Ten years ago this month, global warming was hacked. More than one thousand emails were stolen from a server at the University of East Anglia’s Climate Research Unit and stored on a Russian server for all the world to tip-toe through. The hack not only permanently changed the climate debate, but has led to a still-to-be-determined free speech question that could very well go to the Supreme Court.
Quickly labeled “Climategate,” the email controversy began with a 1998 study published in the journal Nature purporting to have recreated average global temperature for the past 1,000 years from tree rings from a handful of sites around the world. The graph of those temperatures showed a slight downward trend until the 20th century when it spiked upward. The graph became popularly known as the “hockey stick.” The UN’s International Panel on Climate Change (IPCC) subsequently made the hockey stick an icon of global warming by featuring it in its 2001 report on climate.
But there were questions. Aside from the dubious proposition of being able to discern 1,000 years of average temperatures for 198 million square miles of the Earth’s surface from just a handful of trees, the hockey stick had eliminated the well-known Little Ice Age from existence and had curiously cut-off off some inconvenient tree ring data.
Requests for the data and models used by the paper’s authors by skeptics were rebuffed. A Freedom of Information Act request to the University of East Anglia was stalled. Apparently unhappy by the stonewalling of the FOIA request, the still-unknown hacker struck in what was perhaps the first case of major email theft for political purposes.
For climate skeptics it was like Christmas morning.
The contents of the emails were explosive. Coming amid heated congressional debate over the House-passed Waxman-Markey cap-and trade bill and just days ahead of the UN’s December 2009 Copenhagen climate conference, the emails stole the spotlight and upended the climate debate.
The emails reveal that the hockey stick creators had, in fact, knowingly deleted tree-ring data that showed a decline in temperatures famously quoted as “Mike’s Nature trick… to hide the decline”. One prominent climate scientist bemoaned that no one really understood the Earth’s energy system. Most damning, though, were the emails showing that climate scientists were actively pressuring journal editors to not publish studies and criticisms from skeptics and deleting emails to cover their tracks.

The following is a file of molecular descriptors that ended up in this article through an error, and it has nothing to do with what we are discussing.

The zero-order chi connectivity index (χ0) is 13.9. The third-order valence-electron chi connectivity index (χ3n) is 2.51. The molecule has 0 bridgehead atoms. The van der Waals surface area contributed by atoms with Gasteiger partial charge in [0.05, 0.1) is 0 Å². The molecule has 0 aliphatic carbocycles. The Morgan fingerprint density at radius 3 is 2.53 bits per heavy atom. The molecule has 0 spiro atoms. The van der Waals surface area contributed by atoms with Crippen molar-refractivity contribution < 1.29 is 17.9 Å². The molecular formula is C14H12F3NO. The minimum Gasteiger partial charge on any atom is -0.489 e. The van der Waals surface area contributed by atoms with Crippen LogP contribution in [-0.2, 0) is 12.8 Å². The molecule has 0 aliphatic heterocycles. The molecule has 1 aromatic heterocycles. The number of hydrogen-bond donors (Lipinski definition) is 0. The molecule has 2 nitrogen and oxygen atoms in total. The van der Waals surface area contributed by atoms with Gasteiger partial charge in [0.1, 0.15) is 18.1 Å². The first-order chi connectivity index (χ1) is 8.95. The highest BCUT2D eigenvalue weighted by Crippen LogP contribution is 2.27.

After recovering from the initial shock, the climate establishment regrouped and tried to turn Climategate into a nothing-burger. Numerous organizations conducted “investigations” bemoaning the theft of the emails and absolving the climate scientists from any wrongdoing.
The problem, however, is that not one of these institutions conducted an investigation into the substance of the emails. Only one investigation interviewed a single climate skeptic, MIT’s Dr. Richard Lindzen, and then ignored his testimony.
Though the institutional investigations were all whitewashes, the climate movement was permanently damaged. The rest of the interested world could read the candidly written emails which had validated many of the criticisms climate skeptics had been making.
But Climategate still matters today.
In October 2012, lead author of the 1998 hockey stick paper, Michael E. Mann, sued the National Review and Competitive Enterprise Institute for libel in the Superior Court of the District of Columbia. Writers for the groups had described Mann’s hockey stick work as “fraudulent” and compared his “molestation” of data to Penn State child molester Jerry Sandusky. There is no question that was tough language, but given the nature of the often vicious climate debate, was it defamatory?
Shockingly, the cases are still ongoing. The good news is that, although news outlets like the Washington Post and Associated Press tend to bat for climate alarmism in their reporting, in the case of Michael Mann vs. Free Speech, they and 15 other news outlets have come to the side of free speech.
In a brief for the defendants, the news outlets stated, “The challenged statements were made in settings and using language that conveyed they were opinions. Against that backdrop, the challenged statements – that Mann manipulated data to serve a political agenda and that governmental bodies improperly endorsed his views – are, as numerous other courts have recognized, protected opinions about both scientific research and public policy based on it.”
There’s a lot at stake for everyone. If this Jarndyce vs. Jarndyce litigation marathon ever makes it out of the Washington, DC court system, the US Supreme Court will likely have the last word.
Steve Milloy publishes JunkScience.com, served on the Trump EPA transition team and is the author of “Scare Pollution: Why and How to Fix the EPA” (Bench Press, 2016).